The Slow Food Orlando Event, February 26th, at Port Canaveral’s Wild Ocean Seafood Market was a huge success. Over seventy hungry seafood lover’s attended the Sea to Table Event to eat fresh Florida tile fish, smoked mullet and shrimp salad, sip cold beer and wine and learn, listen and ask questions about Florida sustainable seafood.

Wild Ocean Seafood Market offers a large variety of fresh Florida seafood, shrimp (pink, white and rock), spices and seasonings. The owners, Jena, Mike and Sue along with marketing manager, Cinthia, and the fishermen and sales staff offer all that’s available from the Altantic waters. If they don’t have it, they can source it for you. And that’s what this Slow Fish: From Sea to Table event brought to the table. The day was filled with information-learning about Florida seafood-where it’s sourced, how it’s processed, fish cutting demos, and talking points* about what to look for when you’re at the market and what to do with it once you get it home. (*see these 10 talking points below)

Here are my top ten talking points when buying fresh seafood:

1. Keep an open mind when you venture to the market. Look for bright red blood lines, firm flesh, clear eyes and glistening skin and flesh. 2. Ask to smell the fish before you buy it. 3. Ask for ice to transport it home. Even better, bring a cooler for transport. 4. Keep it on ice, in the package, in your refrigerator until you’re ready to cook. 5. Thirty minutes before cooking, rinse your seafood in cold water, pat dry, salt, cover and refrigerate. 6. Pre-heat oven to 400 degrees. Make sides and salads, set the table, open and pour wine, light candles. 7. Remove fish from refrigerator and finish seasoning. Heat stove-to-oven skillet on medium-high heat for 2-3 minutes. Add a small amount of oil to cover the cooking surface. 8. Place fish fillet top side down in skillet. Sear two minutes. Turn and repeat. Place entire skillet in hot oven to finish cooking. Ten minutes total cooking time. 9. Remove from heat. 10. Serve immediately.

Thanks Wild Ocean Seafood and Slow Food Orlando.

Slow Food Orlando Launches Florida Seafood Event at Cape Canaveral

Port Canaveral welcome sign. Note the anchor a...

Image via Wikipedia

Slow Fish: From Sea to Table
Join Slow  Food Orlando on Saturday, February 26, 2011 for a behind the scenes tour of  Wild Ocean Seafood Market’s working dock, and experience the journey your  wild-caught seafood takes from sea to plate through a variety of demos and tastings.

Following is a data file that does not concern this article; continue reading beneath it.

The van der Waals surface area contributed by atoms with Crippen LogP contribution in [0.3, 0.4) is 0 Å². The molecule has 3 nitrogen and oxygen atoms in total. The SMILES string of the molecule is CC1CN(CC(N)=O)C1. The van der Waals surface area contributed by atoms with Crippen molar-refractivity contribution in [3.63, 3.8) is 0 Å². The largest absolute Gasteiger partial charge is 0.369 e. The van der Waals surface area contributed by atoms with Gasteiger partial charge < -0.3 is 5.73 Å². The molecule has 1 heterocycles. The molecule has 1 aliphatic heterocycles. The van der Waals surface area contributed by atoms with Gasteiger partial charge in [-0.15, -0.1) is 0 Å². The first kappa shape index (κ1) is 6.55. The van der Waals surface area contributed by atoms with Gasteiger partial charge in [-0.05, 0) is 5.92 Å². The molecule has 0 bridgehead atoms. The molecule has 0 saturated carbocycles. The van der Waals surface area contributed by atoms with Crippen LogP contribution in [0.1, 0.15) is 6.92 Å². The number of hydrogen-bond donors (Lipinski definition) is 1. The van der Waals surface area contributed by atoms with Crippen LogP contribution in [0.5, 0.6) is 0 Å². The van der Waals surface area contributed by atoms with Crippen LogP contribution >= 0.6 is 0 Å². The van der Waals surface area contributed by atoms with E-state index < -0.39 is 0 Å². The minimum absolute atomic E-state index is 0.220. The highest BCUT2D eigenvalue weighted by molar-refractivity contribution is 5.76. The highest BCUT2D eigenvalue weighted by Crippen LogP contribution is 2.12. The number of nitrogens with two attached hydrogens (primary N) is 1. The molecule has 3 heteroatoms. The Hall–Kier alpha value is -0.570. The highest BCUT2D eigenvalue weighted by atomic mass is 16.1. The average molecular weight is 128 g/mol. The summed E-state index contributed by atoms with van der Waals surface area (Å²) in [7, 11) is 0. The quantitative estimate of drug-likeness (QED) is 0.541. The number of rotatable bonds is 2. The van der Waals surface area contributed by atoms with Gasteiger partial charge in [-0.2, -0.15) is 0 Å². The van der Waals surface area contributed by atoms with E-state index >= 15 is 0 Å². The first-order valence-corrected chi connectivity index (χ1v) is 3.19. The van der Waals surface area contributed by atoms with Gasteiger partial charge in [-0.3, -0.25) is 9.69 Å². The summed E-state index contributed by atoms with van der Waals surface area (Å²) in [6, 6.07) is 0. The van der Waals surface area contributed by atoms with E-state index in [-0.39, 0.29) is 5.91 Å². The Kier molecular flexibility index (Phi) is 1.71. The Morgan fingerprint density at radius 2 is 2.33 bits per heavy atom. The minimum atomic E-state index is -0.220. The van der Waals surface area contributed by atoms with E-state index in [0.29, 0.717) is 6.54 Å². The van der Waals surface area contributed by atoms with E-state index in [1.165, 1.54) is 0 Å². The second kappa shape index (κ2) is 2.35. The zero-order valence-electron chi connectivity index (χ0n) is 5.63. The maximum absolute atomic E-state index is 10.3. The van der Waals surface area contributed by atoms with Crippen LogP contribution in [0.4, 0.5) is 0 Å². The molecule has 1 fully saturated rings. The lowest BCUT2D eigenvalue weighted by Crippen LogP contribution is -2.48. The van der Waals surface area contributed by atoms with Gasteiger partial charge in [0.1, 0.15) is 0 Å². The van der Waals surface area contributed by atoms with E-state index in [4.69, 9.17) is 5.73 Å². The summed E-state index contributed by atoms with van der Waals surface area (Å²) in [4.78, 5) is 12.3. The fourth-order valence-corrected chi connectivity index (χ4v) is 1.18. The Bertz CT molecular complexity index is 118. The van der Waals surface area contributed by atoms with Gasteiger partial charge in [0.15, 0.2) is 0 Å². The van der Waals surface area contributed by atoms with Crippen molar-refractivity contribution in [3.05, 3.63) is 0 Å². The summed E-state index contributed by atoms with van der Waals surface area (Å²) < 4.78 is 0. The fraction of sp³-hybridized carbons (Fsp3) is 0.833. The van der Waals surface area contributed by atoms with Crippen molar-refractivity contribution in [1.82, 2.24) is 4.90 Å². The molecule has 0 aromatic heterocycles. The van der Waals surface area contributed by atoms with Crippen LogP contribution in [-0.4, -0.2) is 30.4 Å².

Register online at: http://slowfoodorlando.org/events.php 

The commercialization  of popular seafood species such as snapper and grouper has taken the spotlight away  from over 70 other local Florida seafood options. This Slow Fish event will  reconnect us to Florida’s forgotten sources of diverse, sustainable and  plentiful seafood varieties.
   
 Tour the dock and sample freshly  prepared seafood
To help  us better understand how seafood makes it from local waters to our plates, Wild  Ocean Seafood Market, also known as Cape Canaveral Shrimp Co, will provide tours  of their working dock and demonstrate various methods of preparing fresh fish. Appetizers  highlighting the variety of Florida seafood will be served while local  fishermen discuss how their Slow Food methods in Port Canaveral, the Indian  River, St. John River and Banana River maintain sustainability and keep our  ecosystems balanced. 
 
 Chef Silvia Ramby will be cooking locally-inspired dishes celebrating Florida seafood,  including Canaveral White Shrimp and Tilefish. Chef Silvia, founder and  proprietor of Traveling Gourmet Inc., is an honor graduate from Le Cordon Bleu  Culinary College and certified by the American Culinary Association. She is  considered a pioneer of the culinary philosophy that cooking should be based on  the finest and freshest seasonal ingredients that are produced sustainably and  locally. 
 
 Local  seafood blogger, Maureen “the Seafood Lady,” will offer cooking demos using  local Florida seafood. Maureen is a contributing writer for Edible Orlando, Examiner.com, and is currently  working on a food memoir and seafood cookbook.


 Date/Time: 
Saturday,  February 26th
2:00pm –  4:00pm
Location:   
Wild  Ocean Seafood Market
710 Bluewater Drive
Cape Canaveral, FL 32920
Cost: 
$25 for  Adults, $20 for Snail Card Holders, $10 for Children under 12

Courtesy of Kendra Lott, Edible Orlando 

 

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It’s Bug Season in Florida

Florida Spiny Lobster Photo by Maureen Cavanaugh Berry
Florida Spiny Lobster Photo by Maureen Cavanaugh Berry

Nice, huh? Now that’s the kind of bugs I like. These two bad-boys were caught just off the East coast of Port Canaveral in Central Florida. Cinthia and Jessica, Marketing Manager and Chef, respectively from Wild Ocean Seafood Market in Titusville, Florida, brought these spinytail lobsters and a cache of seafood selections with them to Audubon Park Community Market last night.

Every Monday, Stardust Video and Coffee, Orlando’s uber coffee shop/eatery hosts the Audubon Park Community Market. Wild Ocean Seafood Market is set up under their tent in the SVC parking lot by 6 p.m. offering  fresh fish and shrimp, (and now that it’s lobster season, spinytail lobsters, too). Last night their succulent fresh fish selections were cobia, wahoo, triggerfish, mullet and catfish. Shrimp choices were white, pink and reds; available whole, peeled, pieces or just meat. All shrimp is frozen IQF (individually quick frozen) and sold by the pound, or half pound. Wild Ocean has freezer bags in case you forgot yours and cash is king, as it is at any neighborhood market. Wild Ocean Seafood Market offers shipping anywhere in the Continental USA.
I’m having Royal Reds for dinner tonight. Check back for more pics and a recipe.
Eat More Seafood!